He has also used National Fire Plan restoration funds to conduct post-fire salvage logging, thinning and other commercial timber activities.[9]

With the aid of the Justice Department, timber industry lawsuits are not challenged or are settled out of court at the benefit of industry. This has resulted in agreements to abolish key requirements of the highly successful Northwest Forest Plan (a compromise to end the war between the logging industry and environmentalists) such as the Aquatic Conservation Strategy (ACS) and to abandon critical habitat designations for endangered species like the spotted owl, marbled murrelet, and 19 species of threatened or endangered salmon and steelhead, including Puget Sound chinook, Hood Canal summer chum, and Lake Ozette sockeye. [10]

Rey has been a key force behind the "Healthy Forests" initiative that accelerated logging, particularly of bigger trees, in wildfire-prone areas. According to the Forest Service's own research, the thinning of large trees will increase, rather than reduce, fire hazard. [11]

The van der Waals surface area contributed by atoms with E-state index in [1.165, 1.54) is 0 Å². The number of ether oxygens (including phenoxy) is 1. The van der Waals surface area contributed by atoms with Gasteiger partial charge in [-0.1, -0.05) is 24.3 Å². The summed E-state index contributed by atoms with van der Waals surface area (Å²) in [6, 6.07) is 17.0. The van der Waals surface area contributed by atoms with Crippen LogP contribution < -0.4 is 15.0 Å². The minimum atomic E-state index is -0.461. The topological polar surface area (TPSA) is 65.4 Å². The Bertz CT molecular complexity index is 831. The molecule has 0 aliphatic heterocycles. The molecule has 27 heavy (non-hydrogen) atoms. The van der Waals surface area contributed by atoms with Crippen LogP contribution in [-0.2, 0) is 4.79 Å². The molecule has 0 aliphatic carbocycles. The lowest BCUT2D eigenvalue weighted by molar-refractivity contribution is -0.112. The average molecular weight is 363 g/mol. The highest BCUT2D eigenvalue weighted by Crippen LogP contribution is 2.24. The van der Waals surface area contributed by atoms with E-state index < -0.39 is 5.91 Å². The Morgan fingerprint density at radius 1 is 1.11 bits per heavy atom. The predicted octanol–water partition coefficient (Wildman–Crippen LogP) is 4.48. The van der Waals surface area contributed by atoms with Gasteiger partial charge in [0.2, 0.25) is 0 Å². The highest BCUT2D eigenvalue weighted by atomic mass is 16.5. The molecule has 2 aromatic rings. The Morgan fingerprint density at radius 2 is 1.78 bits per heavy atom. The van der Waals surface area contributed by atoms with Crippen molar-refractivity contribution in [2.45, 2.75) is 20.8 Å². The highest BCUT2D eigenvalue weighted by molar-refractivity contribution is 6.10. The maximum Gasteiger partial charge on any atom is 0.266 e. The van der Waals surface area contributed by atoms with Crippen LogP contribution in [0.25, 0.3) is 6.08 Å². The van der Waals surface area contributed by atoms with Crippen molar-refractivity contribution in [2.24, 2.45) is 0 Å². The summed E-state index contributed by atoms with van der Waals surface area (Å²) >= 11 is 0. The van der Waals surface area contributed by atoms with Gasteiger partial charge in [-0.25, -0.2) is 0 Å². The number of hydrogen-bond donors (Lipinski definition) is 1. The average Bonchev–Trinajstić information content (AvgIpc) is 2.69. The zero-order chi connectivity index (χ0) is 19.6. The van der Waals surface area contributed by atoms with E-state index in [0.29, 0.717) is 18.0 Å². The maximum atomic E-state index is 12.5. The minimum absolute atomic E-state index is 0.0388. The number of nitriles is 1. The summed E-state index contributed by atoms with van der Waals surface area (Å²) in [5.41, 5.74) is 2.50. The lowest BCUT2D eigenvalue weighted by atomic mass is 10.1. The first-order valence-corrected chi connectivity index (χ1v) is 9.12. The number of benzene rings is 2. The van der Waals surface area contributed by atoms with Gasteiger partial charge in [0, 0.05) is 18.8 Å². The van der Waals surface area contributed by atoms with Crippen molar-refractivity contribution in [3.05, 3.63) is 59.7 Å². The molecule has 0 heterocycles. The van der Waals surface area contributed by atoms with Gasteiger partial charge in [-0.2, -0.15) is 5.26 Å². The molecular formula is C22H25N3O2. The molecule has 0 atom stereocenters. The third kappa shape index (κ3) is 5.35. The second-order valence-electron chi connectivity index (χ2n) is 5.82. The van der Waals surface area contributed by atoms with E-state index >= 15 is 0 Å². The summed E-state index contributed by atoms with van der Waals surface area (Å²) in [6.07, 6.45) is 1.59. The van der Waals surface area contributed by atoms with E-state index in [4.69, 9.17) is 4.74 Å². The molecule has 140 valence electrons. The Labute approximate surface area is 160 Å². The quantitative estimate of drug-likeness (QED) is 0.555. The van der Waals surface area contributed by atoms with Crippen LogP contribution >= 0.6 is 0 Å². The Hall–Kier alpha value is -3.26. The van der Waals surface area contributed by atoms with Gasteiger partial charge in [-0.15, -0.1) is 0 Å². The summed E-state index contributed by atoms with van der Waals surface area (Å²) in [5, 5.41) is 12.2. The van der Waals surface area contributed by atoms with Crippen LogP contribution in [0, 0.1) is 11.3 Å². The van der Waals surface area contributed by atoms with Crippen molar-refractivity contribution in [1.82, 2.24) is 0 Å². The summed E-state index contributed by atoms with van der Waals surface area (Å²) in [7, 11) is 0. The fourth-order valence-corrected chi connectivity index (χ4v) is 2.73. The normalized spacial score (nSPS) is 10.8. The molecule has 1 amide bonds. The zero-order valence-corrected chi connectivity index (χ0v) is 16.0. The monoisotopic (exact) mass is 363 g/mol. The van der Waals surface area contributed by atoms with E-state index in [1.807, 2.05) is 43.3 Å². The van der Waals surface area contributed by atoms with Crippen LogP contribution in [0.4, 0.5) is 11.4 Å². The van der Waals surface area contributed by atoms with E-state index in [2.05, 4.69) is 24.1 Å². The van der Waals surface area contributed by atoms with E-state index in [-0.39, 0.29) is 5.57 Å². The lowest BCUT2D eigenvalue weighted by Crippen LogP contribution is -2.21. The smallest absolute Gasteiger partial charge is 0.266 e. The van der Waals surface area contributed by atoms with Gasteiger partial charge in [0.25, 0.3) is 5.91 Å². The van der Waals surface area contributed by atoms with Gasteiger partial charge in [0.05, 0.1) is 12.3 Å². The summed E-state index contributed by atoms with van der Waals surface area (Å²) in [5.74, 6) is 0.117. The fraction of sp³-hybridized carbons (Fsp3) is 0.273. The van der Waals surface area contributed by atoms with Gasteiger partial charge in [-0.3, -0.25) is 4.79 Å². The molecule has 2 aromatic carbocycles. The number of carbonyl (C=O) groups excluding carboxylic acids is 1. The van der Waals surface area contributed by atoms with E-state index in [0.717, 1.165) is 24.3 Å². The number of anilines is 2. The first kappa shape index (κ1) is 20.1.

Rey was also the primary force behind the decision to grant exemptions to the ban on logging in roadless areas of national forests. The exemptions would allow loggers to cut trees in previously protected areas, particularly in the Tongass and Chugach National Forests, and the Giant Sequoia National Monument.[12] The National Forest Roadless Area Conservation Rule was considered by many to be the most important conservation initiative of the 20th century and had overwhelming public support. But, claiming in a February 2, 2004 letter to the Star Tribune that the "Bush administration is doing its part to safeguard Tongass forest," Rey defended removal of the roadless protection rule from the Tongass. He called it a "responsible solution that protects the environment" and ignored ramifications of the resultant timber harvesting by claiming "the Tongass is already protected and the only lands available for timber harvest represent just 4 percent of the total land base. Old-growth reserves, stream buffers, beach fringe buffers, roadless areas and other protections remain." [13] He failed to mention the 50 large-scale timber sales in pristine areas of the forest. The press release also omitted this important detail, claiming that the reason was to resolve a legal challenge by the state of Alaska and provide necessary access to the area's residents. [14] Rey also ignored the Final Environmental Impact preferred solution for the Tongass which "prohibit[ed] road construction, reconstruction, and timber harvest except for stewardship purposes in all inventoried roadless areas" and would have extended roadless protection and provided financial assistance to those affected. [15]